• If you just want to keep your money and accrue a little interest, you can open a free savings account, but if you’re interested in planning for your retirement, you might prefer a Pillar 3A account, which is also free and comes with some added tax deductions. 


  • If you’re in the market for a more hands-on solution, you can also take advantage of CSX Invest, which allows you to invest your money into stocks, bonds, or funds, starting with as little as CHF 100. And if you want to keep track of the money you’ve saved and invested in making the most of your pension, CSX also includes a digital financial planning assistant that makes it easy to project how much you’ll have set aside when retirement comes!

Cheaper Movie Tickets and Discount on Blue Streaming

On top of providing many banking features, Credit Suisse also throws in a nice bonus to its paying and young customers, as CSX Premium Black Mastercard holders get cheaper movie tickets in partnered cinemas. On top of this, with CSX Young, you get a 20% discount on Swisscom Blue streaming services, which are also offered to new Premium Black subscribers until the end of 2020!

Mobile App and Ebanking

CSX uses the same app as regular Credit Suisse accounts: when you first download the app, you’ll get the choice between logging in with an existing account or opening a CSX account in-app. The onboarding process, done through an automated chat interface, is pretty smooth, though it does require a video check of your identity that can only take place between 8 AM and 10 PM local time, and takes a little while. Once your account is opened, you can immediately access it, though you’ll have to wait a few days for your debit card and its PIN to arrive. 

The app itself is modern-looking, and it’s easy enough to access its features. However, the user interface can a bit awkward, with a weird lack of responsiveness when clicking on buttons. 

It’s also worth noting that you are not restricted to the app and can also access Credit Suisse’s e-banking services through a browser on another device, something that can be especially useful if you lose your phone.

How CSX Works

  • Step 01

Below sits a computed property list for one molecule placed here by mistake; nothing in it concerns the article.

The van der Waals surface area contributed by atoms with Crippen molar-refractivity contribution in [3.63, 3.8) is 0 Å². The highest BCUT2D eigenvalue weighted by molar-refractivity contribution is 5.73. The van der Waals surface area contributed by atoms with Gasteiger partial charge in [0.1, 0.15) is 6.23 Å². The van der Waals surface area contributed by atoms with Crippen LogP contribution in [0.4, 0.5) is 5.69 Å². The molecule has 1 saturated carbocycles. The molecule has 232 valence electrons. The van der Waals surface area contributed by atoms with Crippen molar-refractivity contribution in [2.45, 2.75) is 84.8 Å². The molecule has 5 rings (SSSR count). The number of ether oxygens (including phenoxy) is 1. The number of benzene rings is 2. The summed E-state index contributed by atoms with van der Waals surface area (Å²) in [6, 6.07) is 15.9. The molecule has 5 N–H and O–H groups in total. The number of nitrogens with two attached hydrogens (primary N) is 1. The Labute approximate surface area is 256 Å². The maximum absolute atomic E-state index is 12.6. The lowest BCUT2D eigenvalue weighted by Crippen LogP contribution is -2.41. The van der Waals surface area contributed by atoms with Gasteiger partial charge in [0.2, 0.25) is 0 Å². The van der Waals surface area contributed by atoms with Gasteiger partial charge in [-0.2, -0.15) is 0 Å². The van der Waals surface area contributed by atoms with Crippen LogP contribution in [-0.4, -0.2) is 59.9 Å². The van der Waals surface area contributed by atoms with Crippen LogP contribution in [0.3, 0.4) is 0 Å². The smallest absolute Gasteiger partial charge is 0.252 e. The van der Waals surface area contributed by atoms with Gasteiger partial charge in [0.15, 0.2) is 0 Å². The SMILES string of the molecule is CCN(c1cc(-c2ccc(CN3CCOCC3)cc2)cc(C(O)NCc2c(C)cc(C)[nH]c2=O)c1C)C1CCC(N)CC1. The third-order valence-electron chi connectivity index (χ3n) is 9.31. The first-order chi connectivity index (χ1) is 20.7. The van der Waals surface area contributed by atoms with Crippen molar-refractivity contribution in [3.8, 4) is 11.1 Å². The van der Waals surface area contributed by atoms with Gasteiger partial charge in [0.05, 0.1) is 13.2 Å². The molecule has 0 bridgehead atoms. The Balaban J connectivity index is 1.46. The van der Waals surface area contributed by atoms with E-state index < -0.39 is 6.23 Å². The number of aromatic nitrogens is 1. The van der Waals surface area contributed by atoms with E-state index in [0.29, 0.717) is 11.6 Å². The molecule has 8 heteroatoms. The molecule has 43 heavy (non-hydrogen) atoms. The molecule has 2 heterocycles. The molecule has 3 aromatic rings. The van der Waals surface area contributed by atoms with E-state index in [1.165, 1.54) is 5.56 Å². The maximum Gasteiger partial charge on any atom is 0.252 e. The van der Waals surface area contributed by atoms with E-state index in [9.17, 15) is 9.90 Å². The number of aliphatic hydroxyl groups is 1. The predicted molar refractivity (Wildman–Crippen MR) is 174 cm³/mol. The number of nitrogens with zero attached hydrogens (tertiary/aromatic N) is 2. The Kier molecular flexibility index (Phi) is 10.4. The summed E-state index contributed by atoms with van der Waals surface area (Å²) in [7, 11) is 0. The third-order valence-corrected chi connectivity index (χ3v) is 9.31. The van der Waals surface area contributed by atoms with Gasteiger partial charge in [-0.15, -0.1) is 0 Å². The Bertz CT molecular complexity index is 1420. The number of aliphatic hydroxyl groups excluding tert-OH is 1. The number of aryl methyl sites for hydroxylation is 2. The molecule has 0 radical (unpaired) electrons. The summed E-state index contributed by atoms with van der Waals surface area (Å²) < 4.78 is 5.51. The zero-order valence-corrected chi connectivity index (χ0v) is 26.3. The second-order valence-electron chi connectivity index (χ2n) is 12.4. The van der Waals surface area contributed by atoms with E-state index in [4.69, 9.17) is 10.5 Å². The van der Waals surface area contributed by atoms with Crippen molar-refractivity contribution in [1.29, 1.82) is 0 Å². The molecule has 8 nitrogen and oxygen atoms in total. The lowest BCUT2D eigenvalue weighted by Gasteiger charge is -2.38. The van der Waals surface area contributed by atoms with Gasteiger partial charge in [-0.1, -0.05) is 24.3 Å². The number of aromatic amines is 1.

Open an account

    Visit CSX's website and open a free account

  • Step 02

    Enter the details about your recipient

    Tell CSX where you need to send money and to whom.

  • Step 03

    Set-up your transfer with CSX

    Enter how much money you want to send and how you want to pay for your transfer.

  • Step 04

    Pay for your transfer

    Fund your transfer by making a local bank transfer or pay by debit or credit card

  • Final step

    Let CSX do the rest

    CSX will convert your money in the recipient's currency and send it to him through the selected pay-out option.

    Go to CSX

Credibility & Security

Since CSX is offered by Credit Suisse, you can rest assured that your money is as well protected as it can be: like any other Swiss bank, it is FINMA regulated and the money in your current and savings accounts is insured up to a combined total of CHF 100,000. Its digital security standards are also high, as would be expected from any good retail bank: your app and access to e-banking are protected by Credit Suisse’s SecureSign system, and your Mastercard is protected by 3-D Secure for online transactions.

Is CSX Right for Me?

Despite its hefty fees, there's no denying CSX is a much-needed digital addition to the Swiss banking scene. That being said, whether or not we'd recommend that you sign up with CSX depends on a couple of different factors.

If you're under the age of 25, we really like CSX Young, offering all the advantages of CSX's paying tier but for free, and would recommend it to young users in Switzerland as a good, first account.

If you're above the age of 25 but you lead a largely digital existence and don't often withdraw cash or travel abroad, then CSX remains a good offering for you and your domestic needs.

If, however, you frequently send money abroad, travel, and/or frequently withdraw cash, then we do not believe that CSX is the right banking partner for you. Instead, we recommend that you check out our review of Neon, the first Swiss neobank, and see if it's a better fit for you.


Global Impact Finance Ltd
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1003 Lausanne